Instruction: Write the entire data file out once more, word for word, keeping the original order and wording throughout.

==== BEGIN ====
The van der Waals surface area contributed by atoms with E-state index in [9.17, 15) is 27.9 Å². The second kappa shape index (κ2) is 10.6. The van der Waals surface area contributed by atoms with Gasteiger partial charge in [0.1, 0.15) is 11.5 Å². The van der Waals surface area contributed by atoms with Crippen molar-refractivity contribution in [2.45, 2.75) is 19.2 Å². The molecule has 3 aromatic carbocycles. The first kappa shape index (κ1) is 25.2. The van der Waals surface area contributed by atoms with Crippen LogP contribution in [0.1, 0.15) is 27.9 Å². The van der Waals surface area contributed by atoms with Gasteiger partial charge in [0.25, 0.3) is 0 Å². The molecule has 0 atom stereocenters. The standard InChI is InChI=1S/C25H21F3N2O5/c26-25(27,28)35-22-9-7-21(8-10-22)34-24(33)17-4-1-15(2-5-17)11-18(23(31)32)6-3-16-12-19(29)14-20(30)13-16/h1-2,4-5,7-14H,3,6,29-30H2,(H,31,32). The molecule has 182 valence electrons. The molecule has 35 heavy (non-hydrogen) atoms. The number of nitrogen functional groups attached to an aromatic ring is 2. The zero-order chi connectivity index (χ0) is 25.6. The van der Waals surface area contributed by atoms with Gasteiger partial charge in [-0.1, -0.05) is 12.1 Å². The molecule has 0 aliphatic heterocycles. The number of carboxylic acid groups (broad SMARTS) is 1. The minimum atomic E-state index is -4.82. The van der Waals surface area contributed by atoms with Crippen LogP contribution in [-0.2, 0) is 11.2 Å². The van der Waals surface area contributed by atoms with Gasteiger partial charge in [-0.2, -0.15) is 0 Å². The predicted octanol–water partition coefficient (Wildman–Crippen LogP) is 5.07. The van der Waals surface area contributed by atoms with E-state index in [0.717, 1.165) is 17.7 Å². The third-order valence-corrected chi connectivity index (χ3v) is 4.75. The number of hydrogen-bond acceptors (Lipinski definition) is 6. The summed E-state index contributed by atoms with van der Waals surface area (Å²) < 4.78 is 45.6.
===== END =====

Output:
The van der Waals surface area contributed by atoms with E-state index in [9.17, 15) is 27.9 Å². The second kappa shape index (κ2) is 10.6. The van der Waals surface area contributed by atoms with Gasteiger partial charge in [0.1, 0.15) is 11.5 Å². The van der Waals surface area contributed by atoms with Crippen molar-refractivity contribution in [2.45, 2.75) is 19.2 Å². The molecule has 3 aromatic carbocycles. The first kappa shape index (κ1) is 25.2. The van der Waals surface area contributed by atoms with Crippen LogP contribution in [0.1, 0.15) is 27.9 Å². The van der Waals surface area contributed by atoms with Gasteiger partial charge in [0.25, 0.3) is 0 Å². The molecule has 0 atom stereocenters. The standard InChI is InChI=1S/C25H21F3N2O5/c26-25(27,28)35-22-9-7-21(8-10-22)34-24(33)17-4-1-15(2-5-17)11-18(23(31)32)6-3-16-12-19(29)14-20(30)13-16/h1-2,4-5,7-14H,3,6,29-30H2,(H,31,32). The molecule has 182 valence electrons. The molecule has 35 heavy (non-hydrogen) atoms. The number of nitrogen functional groups attached to an aromatic ring is 2. The zero-order chi connectivity index (χ0) is 25.6. The van der Waals surface area contributed by atoms with Gasteiger partial charge in [-0.1, -0.05) is 12.1 Å². The molecule has 0 aliphatic heterocycles. The number of carboxylic acid groups (broad SMARTS) is 1. The minimum atomic E-state index is -4.82. The van der Waals surface area contributed by atoms with Crippen LogP contribution in [-0.2, 0) is 11.2 Å². The van der Waals surface area contributed by atoms with Gasteiger partial charge in [-0.2, -0.15) is 0 Å². The predicted octanol–water partition coefficient (Wildman–Crippen LogP) is 5.07. The van der Waals surface area contributed by atoms with E-state index in [0.717, 1.165) is 17.7 Å². The third-order valence-corrected chi connectivity index (χ3v) is 4.75. The number of hydrogen-bond acceptors (Lipinski definition) is 6. The summed E-state index contributed by atoms with van der Waals surface area (Å²) < 4.78 is 45.6.